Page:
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Nivolumab Misses OS Endpoint in SCLC Study

Gina Columbus @ginacolumbusonc
Published: Friday, Oct 12, 2018

lung cancer
Single-agent nivolumab (Opdivo) did not improve overall survival (OS) compared with standard topotecan or amrubicin, where approved, in patients with small cell lung cancer (SCLC) who relapsed following platinum-based chemotherapy, according to topline findings from the phase III CheckMate-331 trial.

Safety data were consistent with previously reported findings with single-agent nivolumab in patients with SCLC, according to Bristol-Myers Squibb (BMS), the developer of the PD-1 inhibitor.

“Small cell lung cancer is a highly aggressive disease in which significant unmet need remains,” Sabine Maier, MD, development lead, thoracic cancers for BMS, said in a press release. “We are focused on researching innovative oncology therapies to improve outcomes for patients with lung cancer. We thank the patients, their families, and the physicians involved in the CheckMate-331 study.”

The open-label, randomized phase III CheckMate-331 evaluated nivolumab monotherapy versus chemotherapy in patients with relapsed SCLC following platinum-based chemotherapy (NCT02481830). Patients were randomized to receive nivolumab or either topotecan or amrubicin upon investigator’s choice. The primary endpoint was OS, with secondary endpoints of progression-free survival (PFS) and objective response rate (ORR).

The FDA granted an accelerated approval to nivolumab for the treatment of patients with metastatic SCLC who have progressed on platinum-based chemotherapy and at least one other line of therapy in August 2018.

The accelerated approval is based on the durability of responses in the phase I/II CheckMate-032 trial, which showed an ORR of 12% (95% CI, 6.5-19.5) for nivolumab after platinum-based chemotherapy and one other prior line of therapy in 109 patients. This response rate consisted of partial responses (11%) and a complete response (0.9%). The median duration of response (DOR) was 17.9 months (95% CI, 7.9-42.1), with 62% of patients continuing to respond at 12 months and 39% still responding at 18 months.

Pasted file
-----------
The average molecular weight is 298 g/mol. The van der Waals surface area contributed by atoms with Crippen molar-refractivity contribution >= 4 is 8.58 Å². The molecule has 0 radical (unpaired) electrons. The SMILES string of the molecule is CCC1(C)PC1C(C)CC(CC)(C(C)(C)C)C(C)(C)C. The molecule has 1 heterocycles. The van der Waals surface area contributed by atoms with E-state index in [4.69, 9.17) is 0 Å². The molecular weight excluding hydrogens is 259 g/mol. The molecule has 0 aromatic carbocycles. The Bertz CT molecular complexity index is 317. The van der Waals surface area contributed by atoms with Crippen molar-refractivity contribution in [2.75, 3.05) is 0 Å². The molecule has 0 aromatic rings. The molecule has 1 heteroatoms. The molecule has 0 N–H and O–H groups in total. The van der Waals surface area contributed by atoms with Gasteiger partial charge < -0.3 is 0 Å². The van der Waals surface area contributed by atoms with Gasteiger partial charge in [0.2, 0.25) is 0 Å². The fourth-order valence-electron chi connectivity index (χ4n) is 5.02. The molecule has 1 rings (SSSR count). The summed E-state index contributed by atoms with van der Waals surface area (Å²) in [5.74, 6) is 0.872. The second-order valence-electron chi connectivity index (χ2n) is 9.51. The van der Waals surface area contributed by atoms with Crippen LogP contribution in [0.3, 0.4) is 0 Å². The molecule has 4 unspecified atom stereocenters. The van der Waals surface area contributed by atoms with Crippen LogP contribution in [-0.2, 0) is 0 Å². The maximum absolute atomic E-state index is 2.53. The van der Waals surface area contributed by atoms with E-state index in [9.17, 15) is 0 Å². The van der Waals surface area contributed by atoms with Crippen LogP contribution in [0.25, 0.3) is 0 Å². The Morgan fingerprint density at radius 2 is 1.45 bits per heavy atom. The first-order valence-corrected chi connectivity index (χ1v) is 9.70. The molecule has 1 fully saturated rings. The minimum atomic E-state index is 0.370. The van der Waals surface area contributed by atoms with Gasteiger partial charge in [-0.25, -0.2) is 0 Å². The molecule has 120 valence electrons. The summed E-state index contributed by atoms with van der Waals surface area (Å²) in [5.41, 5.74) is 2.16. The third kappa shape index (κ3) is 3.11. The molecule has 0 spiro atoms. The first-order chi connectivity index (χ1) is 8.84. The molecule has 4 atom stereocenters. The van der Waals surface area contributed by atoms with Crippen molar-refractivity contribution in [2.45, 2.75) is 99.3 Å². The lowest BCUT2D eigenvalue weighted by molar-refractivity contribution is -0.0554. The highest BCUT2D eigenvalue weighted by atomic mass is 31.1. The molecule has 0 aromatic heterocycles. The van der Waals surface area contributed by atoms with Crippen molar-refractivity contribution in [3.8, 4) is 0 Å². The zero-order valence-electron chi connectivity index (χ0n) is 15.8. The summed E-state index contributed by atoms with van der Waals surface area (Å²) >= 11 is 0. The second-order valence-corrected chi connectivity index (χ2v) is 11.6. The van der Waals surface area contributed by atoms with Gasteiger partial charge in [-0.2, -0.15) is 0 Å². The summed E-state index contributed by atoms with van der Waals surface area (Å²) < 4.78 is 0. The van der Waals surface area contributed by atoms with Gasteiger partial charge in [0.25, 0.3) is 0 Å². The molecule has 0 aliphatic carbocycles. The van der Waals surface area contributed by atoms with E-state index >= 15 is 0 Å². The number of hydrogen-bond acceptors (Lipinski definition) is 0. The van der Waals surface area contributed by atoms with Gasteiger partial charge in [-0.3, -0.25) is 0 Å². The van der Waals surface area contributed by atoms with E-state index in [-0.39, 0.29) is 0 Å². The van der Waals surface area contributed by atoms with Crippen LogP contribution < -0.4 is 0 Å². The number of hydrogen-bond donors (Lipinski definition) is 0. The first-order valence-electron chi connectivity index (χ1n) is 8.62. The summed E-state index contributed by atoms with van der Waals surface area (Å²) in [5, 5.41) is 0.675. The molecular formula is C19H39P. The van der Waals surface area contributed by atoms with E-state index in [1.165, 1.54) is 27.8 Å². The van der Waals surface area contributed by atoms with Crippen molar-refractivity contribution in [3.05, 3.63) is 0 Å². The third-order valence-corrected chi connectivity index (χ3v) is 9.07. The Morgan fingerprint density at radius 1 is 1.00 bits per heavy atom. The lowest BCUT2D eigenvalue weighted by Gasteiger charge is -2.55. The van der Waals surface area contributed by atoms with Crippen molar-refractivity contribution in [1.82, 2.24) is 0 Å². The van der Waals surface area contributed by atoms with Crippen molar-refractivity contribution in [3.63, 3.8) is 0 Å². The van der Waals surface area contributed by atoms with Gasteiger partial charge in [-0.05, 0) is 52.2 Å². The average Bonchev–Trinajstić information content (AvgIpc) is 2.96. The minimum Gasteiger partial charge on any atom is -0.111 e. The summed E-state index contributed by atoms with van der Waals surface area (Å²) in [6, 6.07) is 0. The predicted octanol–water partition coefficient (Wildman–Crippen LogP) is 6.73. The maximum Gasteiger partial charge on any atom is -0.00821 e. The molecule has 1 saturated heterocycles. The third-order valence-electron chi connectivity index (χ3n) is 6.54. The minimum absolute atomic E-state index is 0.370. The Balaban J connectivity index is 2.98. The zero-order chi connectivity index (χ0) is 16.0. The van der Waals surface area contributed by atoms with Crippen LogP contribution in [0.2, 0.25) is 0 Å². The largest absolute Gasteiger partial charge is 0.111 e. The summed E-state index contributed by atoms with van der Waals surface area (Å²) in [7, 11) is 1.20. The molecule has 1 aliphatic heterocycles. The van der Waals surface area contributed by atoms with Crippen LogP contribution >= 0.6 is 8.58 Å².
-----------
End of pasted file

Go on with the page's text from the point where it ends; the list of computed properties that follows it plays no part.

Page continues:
CheckMate-032 investigated single-agent nivolumab or the combination of nivolumab and ipilimumab (Yervoy) in patients with advanced or metastatic solid tumors, including SCLC. In the SCLC cohort, 216 patients with progressive SCLC following ≥1 prior line of therapy were randomized to single-agent treatment or the combination at one of two doses. The primary endpoint of the study was ORR. Secondary outcome measures focused on OS, PFS, DOR, and the occurrence of treatment-related adverse events (AEs) leading to treatment discontinuation.

In results published in the Lancet Oncology, 98 patients received nivolumab at 3 mg/kg every 2 weeks in the monotherapy arm. In the combination arms, patients received nivolumab at 1 mg/kg plus ipilimumab at 3 mg/kg every 3 weeks (N1/I3; n = 61) or nivolumab at 3 mg/kg and ipilimumab at 1 mg/kg every 3 weeks (N3/I1; n = 54). After 4 cycles, those in the combination arm went on to receive nivolumab monotherapy at 3 mg/kg every 2 weeks. The approved dose is for nivolumab at 240 mg every 2 weeks.1,2 

In the single-agent arm, the median age was 63 years and 9% were aged ≥75 years. Thirty-one percent had platinum-resistant SCLC, and the majority had received 2 to 3 prior lines of therapy (56%). In the N1/I3 and N3/I1 arms, the median ages were 66 and 61 years and 11% and 0% were ≥75 years, respectively. Thirty-eight percent and 52% of patients had received 2 to 3 prior regimens and 38% and 39% were platinum-resistant, for the N1/I3 and N3/I1 arms, respectively.